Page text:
Fire up the White Album, kids! It's birthday number 66 for the world's most beloved workaholic. Let's hope the folks at Ghibli can tear him away from the new movie long enough to sing him Happy Birthday and share some cake. And we'll have no more talk of "retirement" from anyone. If Miyazaki wants to work until he's a hundred, we'll let him.
Now all of these screenshots come from Ghibli's Yasuo Otsuka documentary, which I've praised and hyped on a couple occasions. The first picture is a staff photo from Future Boy Conan in 1978. You can clearly spot Otsuka and Miyazaki in the front and back row, respectably.
The second and third shots actually come from the final episode of the original Lupin III series from 1971-72, episode 23. In this episode, both Otsuka and Miyazaki make a couple cameo appearances during a crazy car chase; Otsuka next to his trademark jeep, and Miyazaki inside the busted car, and inside the house with his family. Which, I guess, would make that a cameo for the very young Goro Miyazaki as well. Somebody tell him this so he and his old man can stop their silly feud.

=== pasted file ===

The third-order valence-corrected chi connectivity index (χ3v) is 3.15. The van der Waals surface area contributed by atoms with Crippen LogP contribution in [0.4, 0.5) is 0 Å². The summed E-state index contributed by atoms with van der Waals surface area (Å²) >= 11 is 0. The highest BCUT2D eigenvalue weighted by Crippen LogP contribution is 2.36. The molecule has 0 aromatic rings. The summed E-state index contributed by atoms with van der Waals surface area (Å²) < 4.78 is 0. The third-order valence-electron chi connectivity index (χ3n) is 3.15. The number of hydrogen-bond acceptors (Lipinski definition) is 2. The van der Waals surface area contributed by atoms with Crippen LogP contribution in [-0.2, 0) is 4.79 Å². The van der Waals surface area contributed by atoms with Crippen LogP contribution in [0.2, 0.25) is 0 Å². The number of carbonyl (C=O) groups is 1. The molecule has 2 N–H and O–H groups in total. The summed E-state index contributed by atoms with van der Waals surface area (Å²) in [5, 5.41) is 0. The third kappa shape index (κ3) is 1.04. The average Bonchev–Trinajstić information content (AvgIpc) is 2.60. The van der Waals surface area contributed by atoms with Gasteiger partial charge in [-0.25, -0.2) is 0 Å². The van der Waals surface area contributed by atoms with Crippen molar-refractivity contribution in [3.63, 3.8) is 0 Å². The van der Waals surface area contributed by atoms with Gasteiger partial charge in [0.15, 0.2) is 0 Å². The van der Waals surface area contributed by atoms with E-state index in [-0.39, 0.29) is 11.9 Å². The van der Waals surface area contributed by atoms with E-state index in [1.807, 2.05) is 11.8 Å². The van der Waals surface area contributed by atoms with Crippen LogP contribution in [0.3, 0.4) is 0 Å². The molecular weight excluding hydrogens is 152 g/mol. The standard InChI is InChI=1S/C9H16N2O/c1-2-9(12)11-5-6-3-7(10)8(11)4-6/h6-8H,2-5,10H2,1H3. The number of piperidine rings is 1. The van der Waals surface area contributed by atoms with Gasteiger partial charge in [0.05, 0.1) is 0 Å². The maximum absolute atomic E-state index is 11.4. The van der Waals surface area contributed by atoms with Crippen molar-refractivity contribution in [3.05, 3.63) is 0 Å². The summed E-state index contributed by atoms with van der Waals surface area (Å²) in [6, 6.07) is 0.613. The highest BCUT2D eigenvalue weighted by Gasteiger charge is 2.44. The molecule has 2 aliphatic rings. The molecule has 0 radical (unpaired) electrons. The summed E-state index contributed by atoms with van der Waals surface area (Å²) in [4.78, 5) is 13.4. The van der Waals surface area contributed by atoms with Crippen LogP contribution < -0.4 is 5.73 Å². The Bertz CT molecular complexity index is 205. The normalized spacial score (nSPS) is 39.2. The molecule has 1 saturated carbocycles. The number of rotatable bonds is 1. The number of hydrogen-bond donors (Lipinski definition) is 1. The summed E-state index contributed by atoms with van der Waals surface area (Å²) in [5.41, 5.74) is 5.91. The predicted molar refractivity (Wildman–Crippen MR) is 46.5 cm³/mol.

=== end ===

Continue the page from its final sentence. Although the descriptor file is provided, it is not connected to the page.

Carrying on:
The fourth and fifth pictures were drawn by Otsuka, again during the Conan days. It was during this segment of the documentary that he was recounting how Miyazaki's tenure as layout and design man for every episode of Heidi and Marco truly unleashed him. Miyazaki had always been hotheaded and extremely driven, but now he had become a Hulk. So, naturally, Otsuka has a little fun, showing the younger friend bullying him around.
It's this drive and determination and forcefullness that has made Hayao Miyazaki the success he is today. Unfortunately, it's proven to be a weakness as Ghibli has searched for possible successors to the studios; anyone who can't stand up to the man is scared away. Well, if ya can't stand the heat...
You should also take note that Miyazaki is depicted as Conan. There's a self-portrait painted in watercolors from this period, which depicts the same idea. Miyazaki as his romantic hero. I long suspected that his Heroine was the avatar, much like Toshiro Mifune was to Kurosawa, but I don't believe that's the case. Miyazaki's direct representative is nearly always the male romantic lead. The archetypal Heroine? Ah, now there's something we'll have to digest.